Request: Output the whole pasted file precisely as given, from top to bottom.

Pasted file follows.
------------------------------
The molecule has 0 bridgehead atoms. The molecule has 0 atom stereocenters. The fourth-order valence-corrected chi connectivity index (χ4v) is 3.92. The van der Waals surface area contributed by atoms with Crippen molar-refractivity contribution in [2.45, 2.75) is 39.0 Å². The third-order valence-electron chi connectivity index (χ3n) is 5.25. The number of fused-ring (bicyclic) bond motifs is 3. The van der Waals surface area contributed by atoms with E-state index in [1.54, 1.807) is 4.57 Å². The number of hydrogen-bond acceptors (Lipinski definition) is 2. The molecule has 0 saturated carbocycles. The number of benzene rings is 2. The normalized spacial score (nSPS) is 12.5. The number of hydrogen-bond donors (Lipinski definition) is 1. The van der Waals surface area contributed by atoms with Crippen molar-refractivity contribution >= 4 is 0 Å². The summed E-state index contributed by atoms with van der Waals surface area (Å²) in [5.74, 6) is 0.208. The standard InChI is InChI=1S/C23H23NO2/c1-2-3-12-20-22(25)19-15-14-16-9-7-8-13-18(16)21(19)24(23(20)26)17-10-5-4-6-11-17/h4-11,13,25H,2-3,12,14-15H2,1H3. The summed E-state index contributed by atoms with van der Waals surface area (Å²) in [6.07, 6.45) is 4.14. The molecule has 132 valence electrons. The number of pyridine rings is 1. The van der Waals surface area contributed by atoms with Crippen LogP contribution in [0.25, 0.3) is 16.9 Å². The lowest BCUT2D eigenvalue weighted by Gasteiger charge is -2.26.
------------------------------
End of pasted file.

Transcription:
The molecule has 0 bridgehead atoms. The molecule has 0 atom stereocenters. The fourth-order valence-corrected chi connectivity index (χ4v) is 3.92. The van der Waals surface area contributed by atoms with Crippen molar-refractivity contribution in [2.45, 2.75) is 39.0 Å². The third-order valence-electron chi connectivity index (χ3n) is 5.25. The number of fused-ring (bicyclic) bond motifs is 3. The van der Waals surface area contributed by atoms with E-state index in [1.54, 1.807) is 4.57 Å². The number of hydrogen-bond acceptors (Lipinski definition) is 2. The molecule has 0 saturated carbocycles. The number of benzene rings is 2. The normalized spacial score (nSPS) is 12.5. The number of hydrogen-bond donors (Lipinski definition) is 1. The van der Waals surface area contributed by atoms with Crippen molar-refractivity contribution >= 4 is 0 Å². The summed E-state index contributed by atoms with van der Waals surface area (Å²) in [5.74, 6) is 0.208. The standard InChI is InChI=1S/C23H23NO2/c1-2-3-12-20-22(25)19-15-14-16-9-7-8-13-18(16)21(19)24(23(20)26)17-10-5-4-6-11-17/h4-11,13,25H,2-3,12,14-15H2,1H3. The summed E-state index contributed by atoms with van der Waals surface area (Å²) in [6.07, 6.45) is 4.14. The molecule has 132 valence electrons. The number of pyridine rings is 1. The van der Waals surface area contributed by atoms with Crippen LogP contribution in [0.25, 0.3) is 16.9 Å². The lowest BCUT2D eigenvalue weighted by Gasteiger charge is -2.26.